# Why does ++++x return an increment of 2 when the value of x is only incremented by 1?

This line returns 3:

x = 1; ++++x


However, the value of x after the increment is only 2. Similarly, this line returns 5, while the value of x is again only 2.

x = 1; ++++++++x


Why does it return 3 and 5 respectively in the above examples?

(This question is intended as a puzzle, and to encourage people to think through an opaque evaluation chain.)

-
I'm too sleepy to write an answer but the explanation is clear if you TracePrint, and consider the HoldAll causes evaluating to from outside to inside as we disussed in chat the other day – Szabolcs Feb 25 '12 at 0:03
@Szabolcs this might be more involved than you think, but of course I don't know what you think. I added an example you should also consider. – Mr.Wizard Feb 25 '12 at 0:09
That's all consistent with my understanding. I wrote a short answer. – Szabolcs Feb 25 '12 at 0:22
Doesn't it happen on all releases of 8? I get exactly the same what you get in 7. Is it possible that those who got a different result simply forgot to set a value to x? – Szabolcs Feb 25 '12 at 10:02

## 3 Answers

TracePrint will show you what happens:

PreIncrement takes it's argument x, evaluates it (let's call the result result), then evaluates x = result+1. Note that PreIncrement has HoldFirst.

Now ++(++x) evaluates ++x first yielding 2, then evaluates (++x) = 2+1 resulting in an error (trying to assign to PreIncrement) and returning 3.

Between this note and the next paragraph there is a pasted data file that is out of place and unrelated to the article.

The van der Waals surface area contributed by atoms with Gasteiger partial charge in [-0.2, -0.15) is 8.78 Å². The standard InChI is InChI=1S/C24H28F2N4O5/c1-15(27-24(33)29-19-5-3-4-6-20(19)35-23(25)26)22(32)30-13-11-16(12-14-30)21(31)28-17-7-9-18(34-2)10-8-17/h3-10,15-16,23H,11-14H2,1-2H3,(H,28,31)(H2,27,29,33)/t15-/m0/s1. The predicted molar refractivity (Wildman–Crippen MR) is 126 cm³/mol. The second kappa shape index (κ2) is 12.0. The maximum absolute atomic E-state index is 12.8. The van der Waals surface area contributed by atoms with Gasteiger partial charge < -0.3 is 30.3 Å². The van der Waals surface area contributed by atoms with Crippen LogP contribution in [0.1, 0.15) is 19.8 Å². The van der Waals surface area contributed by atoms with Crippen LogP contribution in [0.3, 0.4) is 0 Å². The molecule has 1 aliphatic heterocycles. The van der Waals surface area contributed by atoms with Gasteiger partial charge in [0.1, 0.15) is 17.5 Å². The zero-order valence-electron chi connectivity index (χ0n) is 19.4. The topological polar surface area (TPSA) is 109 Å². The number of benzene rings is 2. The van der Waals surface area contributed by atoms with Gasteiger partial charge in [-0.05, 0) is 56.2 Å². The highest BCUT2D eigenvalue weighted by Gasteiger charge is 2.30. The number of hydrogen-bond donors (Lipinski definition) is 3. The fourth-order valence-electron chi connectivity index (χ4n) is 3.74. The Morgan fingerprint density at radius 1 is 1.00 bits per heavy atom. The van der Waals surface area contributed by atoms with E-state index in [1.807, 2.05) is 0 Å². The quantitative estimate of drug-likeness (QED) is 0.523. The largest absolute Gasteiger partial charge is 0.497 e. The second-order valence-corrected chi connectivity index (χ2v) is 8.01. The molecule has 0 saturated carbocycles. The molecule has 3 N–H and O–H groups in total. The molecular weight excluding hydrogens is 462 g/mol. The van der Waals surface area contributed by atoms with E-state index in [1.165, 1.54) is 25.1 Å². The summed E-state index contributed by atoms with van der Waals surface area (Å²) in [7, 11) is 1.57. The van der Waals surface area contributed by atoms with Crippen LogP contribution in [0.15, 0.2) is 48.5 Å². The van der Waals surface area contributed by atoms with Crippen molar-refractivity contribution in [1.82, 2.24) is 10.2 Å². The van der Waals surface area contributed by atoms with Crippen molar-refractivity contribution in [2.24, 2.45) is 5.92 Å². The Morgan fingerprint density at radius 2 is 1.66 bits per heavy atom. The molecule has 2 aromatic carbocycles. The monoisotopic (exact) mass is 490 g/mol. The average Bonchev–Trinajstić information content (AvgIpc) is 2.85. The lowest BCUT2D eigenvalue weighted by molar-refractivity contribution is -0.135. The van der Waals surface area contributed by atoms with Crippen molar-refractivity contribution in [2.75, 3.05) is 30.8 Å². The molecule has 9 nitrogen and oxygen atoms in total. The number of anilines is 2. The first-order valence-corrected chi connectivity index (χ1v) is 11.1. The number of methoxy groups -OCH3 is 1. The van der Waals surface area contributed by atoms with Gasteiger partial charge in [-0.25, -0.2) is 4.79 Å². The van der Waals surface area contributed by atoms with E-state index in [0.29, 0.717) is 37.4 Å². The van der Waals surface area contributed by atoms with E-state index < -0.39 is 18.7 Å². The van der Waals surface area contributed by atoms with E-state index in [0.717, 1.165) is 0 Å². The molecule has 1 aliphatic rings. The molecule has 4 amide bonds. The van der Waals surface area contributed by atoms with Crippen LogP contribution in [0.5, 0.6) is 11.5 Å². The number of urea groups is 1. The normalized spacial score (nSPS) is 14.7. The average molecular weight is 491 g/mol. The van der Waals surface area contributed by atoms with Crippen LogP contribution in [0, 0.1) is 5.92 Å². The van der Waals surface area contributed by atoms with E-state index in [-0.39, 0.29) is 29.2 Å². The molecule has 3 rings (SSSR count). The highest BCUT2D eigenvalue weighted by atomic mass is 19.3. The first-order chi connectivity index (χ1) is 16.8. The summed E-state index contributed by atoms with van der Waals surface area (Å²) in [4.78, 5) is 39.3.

This also explains why adding yet another layer of PreIncrement will increment the result again.

Here's a self-implemented ++ to make the above more clear. The behaviour is exactly the same:

-
Alright, I yield. – Mr.Wizard Feb 25 '12 at 0:28

A quick test shows that assignment returns the right hand side even if the left hand side is protected:

Protect[a]; a=b
(*
==> b
*)


Now ++x (i.e. Preincrement[x]) is equivalent to x=x+1. Indeed, this is true even for the argument evaluation:

++foo[Print["x"]];


outputs "x" twice (and gives a "recursion limit exceeded"), just like

foo[Print["x"]]=foo[Print["x"]]+1;


Therefore

++++x


is equivalent to

++x = ++x +1


where the left side is unevaluated (due to HoldFirst) but cannot be set (due to Protected), but the expression nevertheless evaluates and returns the result of ++x + 1, which of course increments x once, but gives 2 more than the old value of x.

-

Using FullForm on the expression yields

++++x // FullForm

PreIncrement[PreIncrement[x]]


PreIncrement increments the value of its argument by one, and returns the new value; notice that it has the attribute HoldFirst. Mathematica 8 issues a warning here that PreIncrement is protected and cannot be incremented, while strangely enough printing 3 nevertheless. In any case, x is incremented only once (by the inner PreIncrement), giving it a value of 2.

-
"while curiously enough printing 3 nevertheless" -- that's rather the point of the question, isn't it? – Mr.Wizard Feb 25 '12 at 0:01
I'm running 8.0.4 and I get ++++x returned unevaluated, alongside with the messages, of course. – rcollyer Feb 25 '12 at 0:04
@rcollyer oh nuts, they fixed it. – Mr.Wizard Feb 25 '12 at 0:05
@rcollyer I'm running 8.0.4 and it evaluates (plus the mentioned warning). Odd – David Feb 25 '12 at 0:08
I get PreIncrement[PreIncrement[x]] when using FullForm, but ++++x when not. – rcollyer Feb 25 '12 at 1:11